Dec. 15, 2017
West Palm Beach, FL – After seven years of study and an independent review from a scientific panel with more than 150 years of combined experience, the South Florida Water Management District (SFWMD) Governing Board voted on Thursday to start a process that will ultimately increase the minimum flows and water levels to the Caloosahatchee River and Estuary to protect it from harm.
"I grew up playing in the Caloosahatchee as a child, and its beauty and health are something I care about protecting every day of my life," said SFWMD Governing Board Member Jaime Weisinger. "Following sound science is how we will restore and protect this river and estuary. These standards coupled with the completion of several significant restoration projects we currently have underway on the West Coast will ensure the future of the Caloosahatchee for all Floridians."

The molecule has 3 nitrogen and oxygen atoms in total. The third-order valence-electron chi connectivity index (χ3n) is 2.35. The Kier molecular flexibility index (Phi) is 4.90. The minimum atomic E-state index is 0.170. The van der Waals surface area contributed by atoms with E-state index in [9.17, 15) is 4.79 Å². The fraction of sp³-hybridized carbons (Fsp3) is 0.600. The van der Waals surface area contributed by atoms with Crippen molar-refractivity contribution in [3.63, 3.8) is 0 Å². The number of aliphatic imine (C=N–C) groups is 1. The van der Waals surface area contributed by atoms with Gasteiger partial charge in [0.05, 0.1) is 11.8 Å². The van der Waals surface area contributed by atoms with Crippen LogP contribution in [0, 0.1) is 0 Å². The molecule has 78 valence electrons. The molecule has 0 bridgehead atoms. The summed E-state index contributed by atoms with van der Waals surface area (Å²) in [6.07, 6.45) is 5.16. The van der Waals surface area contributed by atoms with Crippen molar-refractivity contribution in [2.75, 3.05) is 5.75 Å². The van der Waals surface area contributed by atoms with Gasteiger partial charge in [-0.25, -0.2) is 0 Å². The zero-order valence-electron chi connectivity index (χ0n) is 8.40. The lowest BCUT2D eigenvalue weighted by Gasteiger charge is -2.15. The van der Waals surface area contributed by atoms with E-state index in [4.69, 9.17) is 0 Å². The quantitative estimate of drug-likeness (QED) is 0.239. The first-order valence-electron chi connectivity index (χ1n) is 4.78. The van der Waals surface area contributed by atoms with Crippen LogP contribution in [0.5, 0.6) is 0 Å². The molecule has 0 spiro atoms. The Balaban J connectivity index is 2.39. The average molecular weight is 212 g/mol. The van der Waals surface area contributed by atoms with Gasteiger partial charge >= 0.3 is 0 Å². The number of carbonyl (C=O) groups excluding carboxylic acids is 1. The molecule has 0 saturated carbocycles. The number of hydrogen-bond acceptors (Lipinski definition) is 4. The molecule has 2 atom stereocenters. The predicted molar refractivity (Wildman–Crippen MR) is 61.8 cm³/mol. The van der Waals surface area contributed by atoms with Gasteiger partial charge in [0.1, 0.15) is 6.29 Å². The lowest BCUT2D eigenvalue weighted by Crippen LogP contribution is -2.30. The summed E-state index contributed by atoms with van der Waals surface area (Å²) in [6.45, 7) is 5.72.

The Caloosahatchee River and Estuary has long been affected by changes in the timing, distribution and delivery of fresh water to the river. During drier periods when minimum flows are critical, a lack of sufficient flow to properly balance salinity levels can adversely affect the health of oysters, seagrasses and other aquatic plants and wildlife that call the Caloosahatchee home.
The minimum flow of 300 cubic feet per second was established in 2001. After years of study by SFWMD scientists, the District has recommended increasing the minimum flow to 400 cubic feet per second as measured at the S-79 structure. Scientific data shows that keeping flows at that level will help ensure adequate freshwater supply to the estuary and protect it from damaging extended periods of elevated salinity.